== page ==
Comorbid anxiety or depressive disorders in patients with asthma may have a significant impact on the youth’s ability to cope effectively with their asthma. Less active asthma management as reflected in nonadherence to medication, monitoring peak expiratory flow and recommendations to quit smoking, may worsen asthma symptom burden, increase medical utilization and costs and lead to increased functional impairment. Anxiety and depressive disorders may also directly impact a youth’s perception and interpretation of symptoms, which could in turn increase anxiety and decrease ability to actively manage asthma symptoms [13]. In turn, asthma symptoms may interfere with functioning and precipitate anxiety and depressive disorders [14]. A recent study showed that inner-city children with asthma who scored higher on a measure of psychological distress had more hospitalizations, more days of wheezing and lower functional status than those scoring lower on distress [15]. A more sophisticated understanding of the interplay between emotional distress and asthma is clearly needed.

This paper begins to explicate the interaction of anxiety and depressive disorders and asthma by examining behavioral and asthma related functional outcomes in a large sample of adolescents with asthma enrolled in a health maintenance organization, while controlling for asthma severity using a standard measure. Both dichotomous (DSM-IV anxiety and depressive disorders ) and continuous measures of anxiety and depression are included. As depicted in Figure 1 we hypothesize that youth with comorbid asthma and ≥1 anxiety or depressive disorders will report more impairment in psychosocial and asthma related functional status than youth with asthma alone, even after controlling for asthma disease severity. Findings from this work will have significant implications for treatment. If these comorbidities are associated with poorer psychosocial and asthma related functional status then improved quality of treatment for anxiety and depressive disorders in patients with asthma may be one overlooked strategy which could lead to improved self-care, symptomatic, functional and medical outcomes..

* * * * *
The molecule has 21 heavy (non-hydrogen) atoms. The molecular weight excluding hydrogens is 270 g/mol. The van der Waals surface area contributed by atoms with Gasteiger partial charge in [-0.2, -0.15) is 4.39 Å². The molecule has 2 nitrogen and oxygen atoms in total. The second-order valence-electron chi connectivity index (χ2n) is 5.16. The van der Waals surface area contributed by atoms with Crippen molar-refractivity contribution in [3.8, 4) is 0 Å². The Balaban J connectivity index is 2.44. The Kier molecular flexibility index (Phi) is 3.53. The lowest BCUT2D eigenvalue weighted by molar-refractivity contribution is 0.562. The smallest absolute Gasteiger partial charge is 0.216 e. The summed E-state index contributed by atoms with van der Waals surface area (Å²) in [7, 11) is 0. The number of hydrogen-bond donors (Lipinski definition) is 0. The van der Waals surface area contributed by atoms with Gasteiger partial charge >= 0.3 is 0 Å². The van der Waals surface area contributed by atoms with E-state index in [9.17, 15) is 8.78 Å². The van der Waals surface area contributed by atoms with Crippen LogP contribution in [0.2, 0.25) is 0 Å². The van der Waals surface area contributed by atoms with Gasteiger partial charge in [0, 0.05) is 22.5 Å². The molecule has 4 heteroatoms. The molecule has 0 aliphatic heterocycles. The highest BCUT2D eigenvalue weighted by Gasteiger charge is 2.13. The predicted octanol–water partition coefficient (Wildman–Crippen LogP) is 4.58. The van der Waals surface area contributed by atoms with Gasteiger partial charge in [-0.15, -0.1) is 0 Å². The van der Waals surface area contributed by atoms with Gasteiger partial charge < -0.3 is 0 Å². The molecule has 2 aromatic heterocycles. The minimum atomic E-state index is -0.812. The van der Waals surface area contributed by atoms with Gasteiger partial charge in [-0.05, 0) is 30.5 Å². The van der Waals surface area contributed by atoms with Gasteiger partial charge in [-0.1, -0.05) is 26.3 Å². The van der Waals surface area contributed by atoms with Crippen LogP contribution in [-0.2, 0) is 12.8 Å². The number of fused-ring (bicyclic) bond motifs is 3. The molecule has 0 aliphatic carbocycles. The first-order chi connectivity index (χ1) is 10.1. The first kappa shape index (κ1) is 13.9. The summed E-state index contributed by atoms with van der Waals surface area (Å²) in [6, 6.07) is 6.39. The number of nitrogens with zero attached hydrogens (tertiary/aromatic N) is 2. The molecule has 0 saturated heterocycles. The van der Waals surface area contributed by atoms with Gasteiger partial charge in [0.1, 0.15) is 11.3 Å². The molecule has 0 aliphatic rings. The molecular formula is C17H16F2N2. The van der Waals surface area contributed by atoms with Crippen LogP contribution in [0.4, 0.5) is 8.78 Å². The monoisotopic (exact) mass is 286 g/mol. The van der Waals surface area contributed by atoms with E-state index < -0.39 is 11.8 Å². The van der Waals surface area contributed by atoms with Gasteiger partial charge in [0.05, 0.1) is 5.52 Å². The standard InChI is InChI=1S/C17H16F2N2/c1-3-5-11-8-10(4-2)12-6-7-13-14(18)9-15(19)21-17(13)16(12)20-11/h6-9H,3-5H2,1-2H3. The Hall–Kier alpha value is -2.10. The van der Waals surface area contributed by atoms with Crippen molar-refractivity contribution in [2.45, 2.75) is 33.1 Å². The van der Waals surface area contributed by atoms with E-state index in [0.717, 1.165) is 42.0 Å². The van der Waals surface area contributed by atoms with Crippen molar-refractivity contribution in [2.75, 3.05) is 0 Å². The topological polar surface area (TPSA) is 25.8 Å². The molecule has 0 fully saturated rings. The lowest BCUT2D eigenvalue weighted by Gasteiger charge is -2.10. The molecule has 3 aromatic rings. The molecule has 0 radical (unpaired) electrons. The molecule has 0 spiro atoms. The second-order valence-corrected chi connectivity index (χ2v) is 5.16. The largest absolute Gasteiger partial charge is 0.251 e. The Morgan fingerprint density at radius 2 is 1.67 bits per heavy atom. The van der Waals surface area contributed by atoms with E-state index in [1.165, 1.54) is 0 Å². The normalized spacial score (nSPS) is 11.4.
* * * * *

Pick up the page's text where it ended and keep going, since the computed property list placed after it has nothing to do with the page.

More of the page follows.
Figure 1
Model: Adverse Impact of ≥ 1 Anxiety/Depressive Disorder and Asthma Comorbidity



The Stress and Asthma Research (STAR) study was developed by a multidisciplinary team of researchers working with a large nonprofit health maintenance organization (HMO) with 25 clinics with an additonal 75 contracted clinics. This HMO has mental health services that patients can either be referred to by their primary care physician or can self-refer to and computerized cost and accounting systems that have organized utilization and cost summaries of every enrollee since 1989. The study protocol was reviewed and approved by the cooperative’s institutional review board.

Sample Recruitment

Potential participants were identified from administrative data using the following criteria: 1) individuals between 11 and 17 years of age enrolled in an insurance plan for at least 6 months; 2) at least one of the following types of utilization in the prior year: a) hospitalized with an asthma diagnosis and ≥1 asthma prescriptions; b) ≥1 emergency room or urgent care visit with an asthma diagnosis and ≥ 1 asthma prescriptions; c) ≥2 office visits with an asthma diagnosis and ≥1 asthma prescriptions; d) only 1 asthma visit but ≥2 asthma prescriptions filled on different days; e) ≥4 prescriptions for asthma medication; f) ≥1 visit in the past year with an asthma diagnosis and another in the past 18 months and ≥1 asthma prescriptions. These criteria were developed to screen out patients with mild asthma (i.e. exercise induced only). Individuals diagnosed with bipolar disorder or schizophrenia were excluded.